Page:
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John Wilcock: What’s Happening with Happenings


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January 21, 1965, Vol. X, No. 14

What’s Happening with Happenings

By John Wilcock

The worst thing that ever happened to “happenings” was that somebody started to call them happenings. Now we have the interesting situation of people who decide that they must see a happening — and categorize them by whichever one they happen to attend. So let’s get something straight: a creative artist sometimes has a message that he can’t convey with a painting, sculpture, composition, or inside any of the traditional “frames.” So he may decide to present something that, for the sake of convenience, he tags a happening or environment or event. Some of the happenings are sexy (like the Fluxus group) or funny (Bob Watts), but all are meant to stimulate the mind (or merely the eyes) and it doesn’t matter whether you “understand” or not. Sometimes the only thing to understand is that somebody is doing something — and you’re watching him do it.

In Japan the Gutai group started off the current wave of happenings in the early 1950s with an art show in the sky (balloons, kites, etc., from the roof of a department store); in Paris Jean-Jacques Lebel and Ferro have been trying to get a Happenings Workshop started where artists from all over the world can experiment with different techniques and presentations. Last March they staged a Programme de la Libre Expression (in which Carolee Schneemann presented “Meat Joy,” the naked body-painting event); next March they’ll stage another (for three weeks at the American Artists Centre). In New York at the Cafe Au Go Go, a series of Monday night events has presented many of the current local happenings artists and is still continuing. Happenings, or whatever label is used next, are not a temporary fad; they’re going to be around for a long time. They also, incidentally, present non-theatre-goers like me with activity and entertainment that is less formal and less boring than Establishment theatre.

In the New York galleries the accent is still upon action — flashing neon lights, nude movies, optical effects, moving objects. The most fascinating (and least noticed) opening of the season so far was that of Arni Hendin at the Siegelaub Gallery during the Christmas week.

The only way I can think of defining it is to suggest that it evoked the atmosphere of a country farmhouse attic from everybody’s childhood: candles burning in old glass tankards, glass eyes in a thick porcelain cup, a weighing scale filled with dried corn, dressmakers’ dummies draped with old raccoon coats, bowls of seaside pebbles and stones, two-thirds of a brightly painted red motorcycle, a dried fish somnolent in a wicked birdcage, old trombones and guitars lying around, wigs hanging on strings from the ceiling, an old phonograph playing old scratchy records, silvered wooden legs lying randomly around.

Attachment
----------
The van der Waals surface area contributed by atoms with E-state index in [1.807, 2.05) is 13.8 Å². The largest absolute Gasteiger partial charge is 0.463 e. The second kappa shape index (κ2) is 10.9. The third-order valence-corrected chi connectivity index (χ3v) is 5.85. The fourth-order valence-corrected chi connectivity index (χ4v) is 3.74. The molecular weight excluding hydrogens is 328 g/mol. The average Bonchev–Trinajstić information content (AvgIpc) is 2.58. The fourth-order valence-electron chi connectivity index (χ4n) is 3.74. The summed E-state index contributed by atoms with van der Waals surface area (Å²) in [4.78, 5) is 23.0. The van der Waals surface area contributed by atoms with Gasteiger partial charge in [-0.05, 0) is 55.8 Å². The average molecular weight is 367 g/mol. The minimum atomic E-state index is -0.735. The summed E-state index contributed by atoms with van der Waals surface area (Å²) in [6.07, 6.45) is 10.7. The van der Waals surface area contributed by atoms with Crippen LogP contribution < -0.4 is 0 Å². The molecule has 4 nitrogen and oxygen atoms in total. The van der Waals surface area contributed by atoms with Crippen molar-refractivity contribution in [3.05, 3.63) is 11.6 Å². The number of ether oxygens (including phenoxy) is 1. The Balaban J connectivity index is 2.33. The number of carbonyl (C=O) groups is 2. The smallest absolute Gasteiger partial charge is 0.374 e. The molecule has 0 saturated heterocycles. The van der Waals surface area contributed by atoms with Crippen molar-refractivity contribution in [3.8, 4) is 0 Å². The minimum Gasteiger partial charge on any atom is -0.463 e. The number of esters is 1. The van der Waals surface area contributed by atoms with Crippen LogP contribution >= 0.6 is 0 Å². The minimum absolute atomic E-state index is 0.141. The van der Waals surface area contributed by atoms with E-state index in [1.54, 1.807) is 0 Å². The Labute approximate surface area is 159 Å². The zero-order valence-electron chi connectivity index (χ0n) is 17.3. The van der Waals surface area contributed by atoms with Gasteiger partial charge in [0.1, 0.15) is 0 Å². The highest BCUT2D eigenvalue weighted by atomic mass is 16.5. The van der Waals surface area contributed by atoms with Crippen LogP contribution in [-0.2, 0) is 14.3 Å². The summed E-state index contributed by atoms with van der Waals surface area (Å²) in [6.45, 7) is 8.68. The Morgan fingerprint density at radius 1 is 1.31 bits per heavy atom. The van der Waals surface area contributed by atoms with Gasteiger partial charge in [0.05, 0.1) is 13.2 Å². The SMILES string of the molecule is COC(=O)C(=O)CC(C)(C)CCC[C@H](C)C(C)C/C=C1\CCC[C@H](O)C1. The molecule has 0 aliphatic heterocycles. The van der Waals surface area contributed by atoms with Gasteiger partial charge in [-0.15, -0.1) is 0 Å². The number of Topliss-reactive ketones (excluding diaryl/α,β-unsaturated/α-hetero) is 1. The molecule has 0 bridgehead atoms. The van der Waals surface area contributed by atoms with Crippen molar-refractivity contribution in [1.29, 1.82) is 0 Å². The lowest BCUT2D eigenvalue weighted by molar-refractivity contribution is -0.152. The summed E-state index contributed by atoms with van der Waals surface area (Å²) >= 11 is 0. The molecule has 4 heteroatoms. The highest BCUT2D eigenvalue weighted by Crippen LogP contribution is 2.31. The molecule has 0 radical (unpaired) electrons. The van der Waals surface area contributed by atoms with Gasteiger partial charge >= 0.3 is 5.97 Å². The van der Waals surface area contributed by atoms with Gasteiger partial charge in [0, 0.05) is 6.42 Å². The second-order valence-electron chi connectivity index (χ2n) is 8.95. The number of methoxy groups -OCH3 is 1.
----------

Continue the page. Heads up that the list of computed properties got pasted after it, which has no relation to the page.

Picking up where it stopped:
The most definitive documentation of what happenings are all about has been written by Villager Mike Kirby, whose book on the subject, containing photographs, evaluations, scripts, and statements by the artists, will be published by E.P. Dutton early this spring. Kirby, a sculptor, painter, and sometime drama teacher, is an excellent person to bridge the gap between “art” and “theatre” in that nether area to which happenings belong.

“Happenings should and must receive serious study, because they represent nothing less than a revolution in the theatre,” Kirby says. “In form and approach they offer an alternative to and an absolute break with the traditional theatre of Western man.”

[Each weekday morning, we post an excerpt from another issue of the
Voice, going in order from our oldest archives. Visit our Clip Job archive page
archive page to see excerpts back to 1956. And at Amazon, you can order his
recently released autobiography, Manhattan Memories. Go here to see this
article as it originally appeared in print.]



This article from the Village Voice Archive was posted on August 31, 2009


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